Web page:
It is frequently the case that a ship is given the name of an individual as a honorarium. Names such as Campbell, Fletcher, Porter, and many, many others are accepted in kind. So when individuals are given the name of a ship, suddenly we take notice that something very remarkable is afoot. Such is the case of the surname Ganges. The story of how a family came to be named after a 26-gun sloop-of-war is one that upholds the finest traditions of the U.S. Navy.
Archive for the 'Quasi War with France' Category
By Joshua L. Wick, Naval History and Heritage Command From Commander-in-Chief of the British Squadron off Newfoundland to architect and superintendent of the Navy Yard in Washington D.C., Commodore Thomas Tingey might not have had a gallant naval career but his experiences and knowledge of the sea surely set him up to become a distinguished and notable leader in our Navy’s history. This is especially true today at the Washington Navy Yard on the 215th anniversary of its establishment. With the establishment of the United States Navy in 1794, Tingey started his naval career with his commissioning as a captain… Read the rest of this entry »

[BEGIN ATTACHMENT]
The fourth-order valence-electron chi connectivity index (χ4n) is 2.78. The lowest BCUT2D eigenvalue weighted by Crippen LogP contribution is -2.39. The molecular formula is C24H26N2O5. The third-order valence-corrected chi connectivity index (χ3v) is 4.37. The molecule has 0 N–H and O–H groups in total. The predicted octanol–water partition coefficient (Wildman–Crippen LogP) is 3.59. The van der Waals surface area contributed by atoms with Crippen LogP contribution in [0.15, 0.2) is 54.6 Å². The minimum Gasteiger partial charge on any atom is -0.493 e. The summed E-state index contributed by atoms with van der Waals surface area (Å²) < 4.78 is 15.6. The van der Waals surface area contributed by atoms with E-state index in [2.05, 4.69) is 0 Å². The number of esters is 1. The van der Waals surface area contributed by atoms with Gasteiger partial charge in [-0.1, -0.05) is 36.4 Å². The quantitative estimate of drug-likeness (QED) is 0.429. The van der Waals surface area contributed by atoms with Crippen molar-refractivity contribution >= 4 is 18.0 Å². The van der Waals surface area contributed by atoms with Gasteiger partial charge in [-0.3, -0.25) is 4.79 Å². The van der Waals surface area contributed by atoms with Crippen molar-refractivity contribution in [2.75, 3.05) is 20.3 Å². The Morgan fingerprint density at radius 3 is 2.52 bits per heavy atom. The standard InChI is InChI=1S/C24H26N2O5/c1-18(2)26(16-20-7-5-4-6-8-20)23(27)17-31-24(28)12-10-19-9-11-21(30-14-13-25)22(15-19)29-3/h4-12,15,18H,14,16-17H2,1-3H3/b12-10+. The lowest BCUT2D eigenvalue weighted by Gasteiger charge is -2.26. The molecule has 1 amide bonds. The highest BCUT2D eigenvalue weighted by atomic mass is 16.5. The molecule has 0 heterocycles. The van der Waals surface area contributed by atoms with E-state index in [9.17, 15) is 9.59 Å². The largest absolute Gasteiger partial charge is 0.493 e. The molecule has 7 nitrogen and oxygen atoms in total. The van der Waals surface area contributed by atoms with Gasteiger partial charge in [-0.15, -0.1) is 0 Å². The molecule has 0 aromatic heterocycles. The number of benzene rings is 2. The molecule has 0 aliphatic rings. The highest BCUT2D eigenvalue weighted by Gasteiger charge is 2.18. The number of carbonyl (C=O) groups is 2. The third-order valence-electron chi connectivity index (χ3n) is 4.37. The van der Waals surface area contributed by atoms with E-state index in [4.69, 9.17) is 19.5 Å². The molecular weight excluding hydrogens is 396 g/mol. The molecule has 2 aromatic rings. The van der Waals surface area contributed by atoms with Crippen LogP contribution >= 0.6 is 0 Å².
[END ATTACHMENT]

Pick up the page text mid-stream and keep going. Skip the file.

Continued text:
Constitution’s “Trojan Horse” Of all the “forgotten wars” in the history of the United States, the undeclared Quasi-War with France (1797-1801) likely ranks at the top of the list. A sea war, the young United States put its untested, brand-new war ships into the Caribbean to protect American merchant shipping from the depredations of French privateers. USS Constitution, commanded by Captain Silas Talbot and first Lieutenant Isaac Hull, sailed for the West Indies in September, 1799. April 1800, found Talbot sailing Constitution near Puerto Plata harbor, observing the British Sandwich, now a French letter of marquee, loading. Talbot aimed to… Read the rest of this entry »